Every fish is different

You know that old saying, “you are what you eat”…well, that saying is true when it comes to fish. A fish’s physiology and the items they consume effect the nutritional profile and levels of contaminants in the fish.

What does science tell us?

Scientific studies looking at the benefits and risks of eating seafood have concluded that eating fish outweighs any potential risk, and eating a variety of different fish species optimizes the health and safety of consumers.1,2,3 The key to making good fish and shellfish consumption choices is knowledge.

Are Midwest farm-raised fish safe to eat?

Yes, Midwest farmed fish can be safe to eat. The significant advantage of rearing fish on farms is that farmers can decide what feeds to use and can manage water quality to provide fish with optimal growing conditions. The key to producing high-quality fish and shellfish safe for humans to eat is feed.
Fish feed is made of a variety of ingredients, some of which were harvested from the wild, like fish meal and fish oil, and others are grown by farmers like soybeans and corn concentrates. These are just a few examples of ingredients used to make fish food. Each type of feed that is manufactured is made from a unique combination of ingredients. One best management practice used by feed manufacturers is to measure contaminate content in select ingredients, like fish meal, to ensure that the ingredient is safe to use.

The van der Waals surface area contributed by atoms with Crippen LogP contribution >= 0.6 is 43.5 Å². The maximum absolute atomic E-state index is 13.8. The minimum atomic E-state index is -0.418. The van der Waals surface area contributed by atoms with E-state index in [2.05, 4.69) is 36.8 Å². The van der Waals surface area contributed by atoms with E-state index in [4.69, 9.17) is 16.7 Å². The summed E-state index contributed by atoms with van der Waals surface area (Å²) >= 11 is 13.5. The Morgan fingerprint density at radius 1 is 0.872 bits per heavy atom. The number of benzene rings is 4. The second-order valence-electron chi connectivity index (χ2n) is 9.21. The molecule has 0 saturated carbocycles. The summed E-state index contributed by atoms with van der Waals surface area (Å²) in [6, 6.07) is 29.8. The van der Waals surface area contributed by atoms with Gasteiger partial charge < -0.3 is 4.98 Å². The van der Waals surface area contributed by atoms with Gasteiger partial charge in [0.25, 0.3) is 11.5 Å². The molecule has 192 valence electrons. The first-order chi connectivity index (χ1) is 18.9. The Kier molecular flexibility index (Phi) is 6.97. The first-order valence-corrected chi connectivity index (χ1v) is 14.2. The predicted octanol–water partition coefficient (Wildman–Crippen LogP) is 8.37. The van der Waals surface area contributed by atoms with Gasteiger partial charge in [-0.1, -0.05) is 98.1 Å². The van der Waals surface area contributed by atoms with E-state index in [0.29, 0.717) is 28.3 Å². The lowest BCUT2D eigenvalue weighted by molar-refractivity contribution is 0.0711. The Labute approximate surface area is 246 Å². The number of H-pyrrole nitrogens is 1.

What should I know about contaminants?

There are contaminants in the environment, such as mercury and PCB’s (polychlorinated biphenyls), that can find their way into food in general via the food web. Unlike humans, fish are unable to get rid of contaminants, such as mercury, once consumed. Therefore, the more contaminants in the food that a fish eats, the more likely those contaminants have built up in its tissues. That is why old fish, fish that eat lots of other fish, and fish harvested from heavily polluted waterways, like superfund sites, are more likely to have elevated levels of contaminants in their muscle tissues.